69. As we all know, correcting injustice is a pre-requisite for peace and unity. As part of the process of healing and reconciliation, I approved the recognition of June 12 as Democracy Day and invested the late Chief M.K.O. Abiola and Babagana Kingibe with National Honours, as I did with the late Chief Gani Fawehinmi. The purpose was to partially atone for the previous damage done in annulling the Presidential elections of that year.

70. Today, I propose the re-naming of the Abuja National Stadium. Henceforth it will be called MOSHOOD ABIOLA NATIONAL STADIUM.

71. In my first term, we put Nigeria back on its feet. We are working again despite a difficult environment in oil on which we depend too much for our exports. We encountered huge resistance from vested interests who do not want CHANGE, But CHANGE has come, we now must move to the NEXT LEVEL.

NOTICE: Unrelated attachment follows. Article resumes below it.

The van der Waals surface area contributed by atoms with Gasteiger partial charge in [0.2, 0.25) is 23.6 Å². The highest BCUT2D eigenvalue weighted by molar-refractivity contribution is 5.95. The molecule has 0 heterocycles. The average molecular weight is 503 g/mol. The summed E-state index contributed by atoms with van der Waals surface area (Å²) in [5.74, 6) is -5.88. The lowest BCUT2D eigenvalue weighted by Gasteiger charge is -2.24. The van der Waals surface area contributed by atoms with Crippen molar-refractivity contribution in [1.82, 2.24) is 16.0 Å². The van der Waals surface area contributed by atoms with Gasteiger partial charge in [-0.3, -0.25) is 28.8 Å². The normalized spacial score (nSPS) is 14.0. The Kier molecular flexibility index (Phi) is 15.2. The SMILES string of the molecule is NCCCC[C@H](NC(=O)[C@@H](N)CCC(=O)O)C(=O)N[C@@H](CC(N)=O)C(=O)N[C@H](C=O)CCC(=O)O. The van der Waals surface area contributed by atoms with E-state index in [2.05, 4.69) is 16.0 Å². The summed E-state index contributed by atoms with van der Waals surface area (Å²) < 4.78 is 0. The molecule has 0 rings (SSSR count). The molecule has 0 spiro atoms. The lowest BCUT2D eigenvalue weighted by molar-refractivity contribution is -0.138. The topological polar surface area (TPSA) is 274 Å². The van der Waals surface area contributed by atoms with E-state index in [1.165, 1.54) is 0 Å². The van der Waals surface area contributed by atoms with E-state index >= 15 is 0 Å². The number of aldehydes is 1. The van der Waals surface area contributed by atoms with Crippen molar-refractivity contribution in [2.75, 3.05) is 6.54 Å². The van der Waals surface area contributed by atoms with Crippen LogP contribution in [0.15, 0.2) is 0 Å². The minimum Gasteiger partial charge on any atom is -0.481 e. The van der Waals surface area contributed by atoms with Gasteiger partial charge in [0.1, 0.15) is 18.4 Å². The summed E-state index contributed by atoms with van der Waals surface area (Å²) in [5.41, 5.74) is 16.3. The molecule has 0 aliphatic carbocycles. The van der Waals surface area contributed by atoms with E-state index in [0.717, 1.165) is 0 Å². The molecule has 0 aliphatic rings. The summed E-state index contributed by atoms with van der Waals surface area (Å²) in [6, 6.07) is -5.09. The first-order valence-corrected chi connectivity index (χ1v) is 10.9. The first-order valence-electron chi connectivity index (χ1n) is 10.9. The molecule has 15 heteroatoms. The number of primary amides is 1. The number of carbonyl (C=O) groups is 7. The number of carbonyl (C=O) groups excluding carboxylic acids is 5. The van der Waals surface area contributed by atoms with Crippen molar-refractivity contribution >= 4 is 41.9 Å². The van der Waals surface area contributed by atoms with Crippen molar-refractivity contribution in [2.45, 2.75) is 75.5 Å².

72. By the Grace of God, I intend to keep the oath I have made today and to serve as President for all Nigerians.

73. I thank you for attending this august occasion from far and near, and for all your best wishes to me, to our party and to Nigeria.

74. God bless us all, and God bless the Federal Republic of Nigeria.

Buhari has not approved state police — Presidency

Buhari has not approved state police — Presidency
President Muhammadu Buhari has not approved the formation of state police structures as being reported by some newspapers, the Presidency said on Monday.

A statement signed by presidential spokesperson, Garba Shehu, said President Buhari Monday rather received a report on the reform of the Special Anti-Robbery Squad (SARS).

It said the president requested that the report be studied and a white paper produced within three months.